YOSEMITE NATIONAL PARK — YOSEMITE NATIONAL PARK -- Giant sequoias stood silently Monday morning as they have for centuries at Mariposa Grove while a few hundred people celebrated President Abraham Lincoln's signing of the 1864 Yosemite Land Grant, protecting the ancient trees.
Two congressmen, California's lieutenant governor and National Park Service officials praised Lincoln for signing the grant 150 years ago, launching the idea of national parks all over the globe.
Near the end of the ceremony, park leaders joined with a longtime fundraising friend, the Yosemite Conservancy, in breaking ground on a restoration project at the grove.
Most speakers said the land grant signed by Lincoln made it possible to stand in the shadows of the big trees today.
Park Service Director Jon Jarvis said the grant took place during a critical time in the Civil War. Thousands of soldiers were dying every month. The Union's first burials were occurring at Arlington.
The war consumed most of Lincoln's energy, but he recognized the importance of saving the public's most treasured landscape.
"Without any great discussion, he signed the bill to preserve Yosemite Valley and Mariposa Grove -- places he had never seen, places he would never see," said Jarvis.
Mariposa Grove has about 500 mature giant sequoias, the largest grove in Yosemite. The 7-square-mile Yosemite Valley is surrounded with 3,000-foot granite cliffs, domes, spires and hanging valleys that provide spectacular waterfalls.
Yosemite became a state park after Lincoln signed the grant. Congress passed a bill establishing it as a national park in 1890. Historians say the grant was the seed from which national parks grew.
Since the 1800s, leaders have struggled to maintain the balance between protecting Yosemite and allowing the public to see it.
At the ceremony Monday, the Park Service broke ground on the $36 million restoration project to better protect the grove and give people a more natural setting to see the trees.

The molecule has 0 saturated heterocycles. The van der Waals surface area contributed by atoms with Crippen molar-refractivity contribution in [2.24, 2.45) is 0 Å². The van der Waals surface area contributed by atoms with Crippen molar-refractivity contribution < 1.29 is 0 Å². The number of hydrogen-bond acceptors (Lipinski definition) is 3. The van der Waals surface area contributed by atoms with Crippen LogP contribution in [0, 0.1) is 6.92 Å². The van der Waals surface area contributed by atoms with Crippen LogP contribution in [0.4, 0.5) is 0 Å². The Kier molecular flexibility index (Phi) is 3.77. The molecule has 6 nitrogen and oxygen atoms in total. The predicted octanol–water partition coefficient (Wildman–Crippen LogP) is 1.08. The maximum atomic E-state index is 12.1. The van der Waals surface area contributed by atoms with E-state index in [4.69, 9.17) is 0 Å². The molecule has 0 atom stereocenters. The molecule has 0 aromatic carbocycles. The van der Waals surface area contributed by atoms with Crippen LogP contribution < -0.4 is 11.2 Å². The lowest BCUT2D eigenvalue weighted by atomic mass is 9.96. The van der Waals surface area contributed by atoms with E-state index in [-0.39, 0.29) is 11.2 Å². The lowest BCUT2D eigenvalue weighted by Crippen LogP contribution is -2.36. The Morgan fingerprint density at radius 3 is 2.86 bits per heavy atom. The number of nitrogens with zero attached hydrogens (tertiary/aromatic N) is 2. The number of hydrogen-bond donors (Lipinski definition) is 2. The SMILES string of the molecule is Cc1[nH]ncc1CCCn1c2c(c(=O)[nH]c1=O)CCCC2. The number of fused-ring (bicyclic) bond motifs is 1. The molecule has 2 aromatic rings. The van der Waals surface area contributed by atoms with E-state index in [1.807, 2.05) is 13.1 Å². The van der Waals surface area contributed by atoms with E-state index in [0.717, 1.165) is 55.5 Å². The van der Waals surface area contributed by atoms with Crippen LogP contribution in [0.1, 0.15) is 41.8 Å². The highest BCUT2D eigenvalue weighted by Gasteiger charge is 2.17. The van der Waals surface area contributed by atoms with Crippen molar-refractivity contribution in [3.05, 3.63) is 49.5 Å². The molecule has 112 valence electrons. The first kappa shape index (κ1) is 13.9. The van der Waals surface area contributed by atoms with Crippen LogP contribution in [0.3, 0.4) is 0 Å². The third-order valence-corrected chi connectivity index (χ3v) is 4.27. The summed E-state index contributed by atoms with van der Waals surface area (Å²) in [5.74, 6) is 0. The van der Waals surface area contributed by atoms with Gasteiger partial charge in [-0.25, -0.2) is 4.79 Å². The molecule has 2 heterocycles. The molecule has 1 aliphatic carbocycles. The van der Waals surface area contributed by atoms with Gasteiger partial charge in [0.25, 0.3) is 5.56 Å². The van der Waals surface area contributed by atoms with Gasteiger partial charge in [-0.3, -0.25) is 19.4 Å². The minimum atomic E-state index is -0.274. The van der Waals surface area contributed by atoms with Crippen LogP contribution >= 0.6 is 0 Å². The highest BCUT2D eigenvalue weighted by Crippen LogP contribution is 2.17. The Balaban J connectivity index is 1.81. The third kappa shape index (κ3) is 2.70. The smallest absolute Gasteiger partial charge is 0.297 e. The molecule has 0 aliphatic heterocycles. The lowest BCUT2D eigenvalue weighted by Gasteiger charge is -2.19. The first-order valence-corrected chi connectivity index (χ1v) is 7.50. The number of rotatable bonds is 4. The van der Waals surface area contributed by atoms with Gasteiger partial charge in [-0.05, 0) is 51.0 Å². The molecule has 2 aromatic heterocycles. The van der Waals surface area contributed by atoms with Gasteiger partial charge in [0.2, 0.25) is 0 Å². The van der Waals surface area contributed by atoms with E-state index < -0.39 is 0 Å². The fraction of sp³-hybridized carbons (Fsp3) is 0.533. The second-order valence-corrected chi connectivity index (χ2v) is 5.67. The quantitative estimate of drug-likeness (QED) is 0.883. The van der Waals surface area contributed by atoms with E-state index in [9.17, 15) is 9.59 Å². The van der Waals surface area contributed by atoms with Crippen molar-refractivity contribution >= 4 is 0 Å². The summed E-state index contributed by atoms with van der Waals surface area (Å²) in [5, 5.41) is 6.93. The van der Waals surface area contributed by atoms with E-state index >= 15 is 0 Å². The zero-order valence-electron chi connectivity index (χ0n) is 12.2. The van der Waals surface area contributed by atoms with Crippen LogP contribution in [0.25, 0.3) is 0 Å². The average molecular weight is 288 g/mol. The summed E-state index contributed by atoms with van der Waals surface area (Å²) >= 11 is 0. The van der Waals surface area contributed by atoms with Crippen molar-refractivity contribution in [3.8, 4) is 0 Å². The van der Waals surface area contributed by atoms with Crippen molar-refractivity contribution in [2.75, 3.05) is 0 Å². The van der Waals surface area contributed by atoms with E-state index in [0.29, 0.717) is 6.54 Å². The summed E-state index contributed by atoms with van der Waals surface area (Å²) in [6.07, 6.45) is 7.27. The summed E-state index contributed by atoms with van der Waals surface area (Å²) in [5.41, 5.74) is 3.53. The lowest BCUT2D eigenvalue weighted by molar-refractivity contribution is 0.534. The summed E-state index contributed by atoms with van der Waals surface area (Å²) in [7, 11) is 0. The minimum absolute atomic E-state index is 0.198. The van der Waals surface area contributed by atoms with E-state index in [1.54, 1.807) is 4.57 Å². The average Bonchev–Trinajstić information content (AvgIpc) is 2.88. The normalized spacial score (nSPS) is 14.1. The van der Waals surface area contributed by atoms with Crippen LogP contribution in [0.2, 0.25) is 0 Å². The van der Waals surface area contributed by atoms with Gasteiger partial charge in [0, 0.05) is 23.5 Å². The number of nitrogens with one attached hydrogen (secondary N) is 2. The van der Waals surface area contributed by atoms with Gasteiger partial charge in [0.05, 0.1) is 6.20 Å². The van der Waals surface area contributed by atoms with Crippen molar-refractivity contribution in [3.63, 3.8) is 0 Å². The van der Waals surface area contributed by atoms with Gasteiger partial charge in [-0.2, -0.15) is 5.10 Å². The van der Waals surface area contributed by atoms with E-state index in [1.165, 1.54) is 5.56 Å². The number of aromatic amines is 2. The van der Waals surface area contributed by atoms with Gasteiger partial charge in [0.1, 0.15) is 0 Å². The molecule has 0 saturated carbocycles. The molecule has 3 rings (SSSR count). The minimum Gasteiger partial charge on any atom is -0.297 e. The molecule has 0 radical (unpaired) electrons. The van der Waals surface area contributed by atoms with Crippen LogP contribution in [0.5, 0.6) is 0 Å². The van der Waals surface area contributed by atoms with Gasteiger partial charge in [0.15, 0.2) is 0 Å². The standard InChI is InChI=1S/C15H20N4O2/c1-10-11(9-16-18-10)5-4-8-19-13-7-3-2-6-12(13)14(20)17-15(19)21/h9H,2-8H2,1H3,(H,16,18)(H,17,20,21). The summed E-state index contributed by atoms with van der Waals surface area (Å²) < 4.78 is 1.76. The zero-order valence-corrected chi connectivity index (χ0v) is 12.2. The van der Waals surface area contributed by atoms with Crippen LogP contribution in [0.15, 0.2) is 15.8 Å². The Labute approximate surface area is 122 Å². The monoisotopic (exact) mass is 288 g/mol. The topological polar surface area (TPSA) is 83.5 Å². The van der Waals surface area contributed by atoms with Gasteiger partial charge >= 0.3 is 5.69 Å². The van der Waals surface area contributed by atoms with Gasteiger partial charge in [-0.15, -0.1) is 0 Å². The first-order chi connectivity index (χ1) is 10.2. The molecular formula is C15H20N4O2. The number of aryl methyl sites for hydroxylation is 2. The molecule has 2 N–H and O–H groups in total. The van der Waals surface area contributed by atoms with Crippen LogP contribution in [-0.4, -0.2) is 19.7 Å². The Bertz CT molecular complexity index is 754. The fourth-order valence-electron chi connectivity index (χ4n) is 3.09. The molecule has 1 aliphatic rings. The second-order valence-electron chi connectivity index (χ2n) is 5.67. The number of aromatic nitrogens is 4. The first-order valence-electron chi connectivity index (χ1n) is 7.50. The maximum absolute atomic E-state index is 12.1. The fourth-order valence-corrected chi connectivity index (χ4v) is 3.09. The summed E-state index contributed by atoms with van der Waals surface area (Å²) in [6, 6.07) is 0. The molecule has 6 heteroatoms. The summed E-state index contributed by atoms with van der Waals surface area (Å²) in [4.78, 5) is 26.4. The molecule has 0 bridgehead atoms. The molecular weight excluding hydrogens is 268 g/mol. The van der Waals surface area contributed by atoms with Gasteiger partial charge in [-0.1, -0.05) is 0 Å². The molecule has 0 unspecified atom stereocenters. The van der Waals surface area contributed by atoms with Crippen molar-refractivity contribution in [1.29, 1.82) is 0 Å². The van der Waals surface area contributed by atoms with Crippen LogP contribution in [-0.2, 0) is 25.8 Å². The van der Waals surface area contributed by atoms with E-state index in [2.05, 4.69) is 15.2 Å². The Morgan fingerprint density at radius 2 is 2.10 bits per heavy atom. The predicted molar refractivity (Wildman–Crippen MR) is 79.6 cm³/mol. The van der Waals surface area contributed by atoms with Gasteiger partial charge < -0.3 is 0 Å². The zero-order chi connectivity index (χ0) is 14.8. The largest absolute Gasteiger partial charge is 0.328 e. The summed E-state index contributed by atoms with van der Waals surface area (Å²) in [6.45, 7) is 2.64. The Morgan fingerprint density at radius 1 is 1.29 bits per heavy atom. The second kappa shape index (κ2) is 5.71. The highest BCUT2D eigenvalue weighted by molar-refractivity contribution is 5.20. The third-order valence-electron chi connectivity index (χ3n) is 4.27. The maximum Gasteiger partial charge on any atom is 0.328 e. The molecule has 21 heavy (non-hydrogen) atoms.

More than 1 million people visit the grove each year, Yosemite leaders said. Yosemite's annual visitor totals for the entire park are about 4 million.
The Yosemite Conservancy, a longtime supporter of the park, raised $20 million for the project. The conservancy has provided more than $80 million for park projects, including the high-profile renovations of Yosemite Falls and Tunnel View.
Michael Tollefson, conservancy president and former Yosemite superintendent, brought out sledge hammers and led officials in pounding the pavement to start off the project.
Yosemite Superintendent Don Neubacher said the project will rip out parking lots and pavement, backing development off the toes of the giant trees. Visitors will be guided to parking lots in other places and ride shuttles to the grove.
He said other issues will be addressed, such as fixing the leaky water system, improving restrooms and providing better signs to help visitors around the grove.
At the same time, the big trees will benefit with better water flow through the grove when pavement is removed.
"Right now, you're sitting on the roots of giant sequoias," he told the audience, which sat in chairs on a parking lot.
Yosemite botanist Lisa Acree, who attended the ceremony Monday, said the renovation will help the grove through drought years, such as this one.
"That's one reason why we're doing this project," she said. "This is probably the most exciting project I've ever seen in Yosemite."
Other speakers included Reps. Tom McClintock, R-Elk Grove, and Jim Costa, D-Fresno, who both said the grant opened America's outdoor cathedrals to the world. McClintock's district includes Yosemite and stretches south into eastern Fresno County.
Lt. Gov. Gavin Newsom represented the state at the event. He noted the idea for preserving outdoor havens came to California first. He said the state always has been on the cutting edge, leading the way.
"It should be no surprise it all started here in California," said Newsom after talking with reporters as he stood next to one of the big trees.
Retired Fresno doctor Michael Adams said his father, famed photographer Ansel Adams, would have been impressed by the ceremony. He said his father loved the big trees but didn't take many photographs of the sequoias.
"They are hard to photograph, being so tall," he said. "But he always loved coming to the grove."
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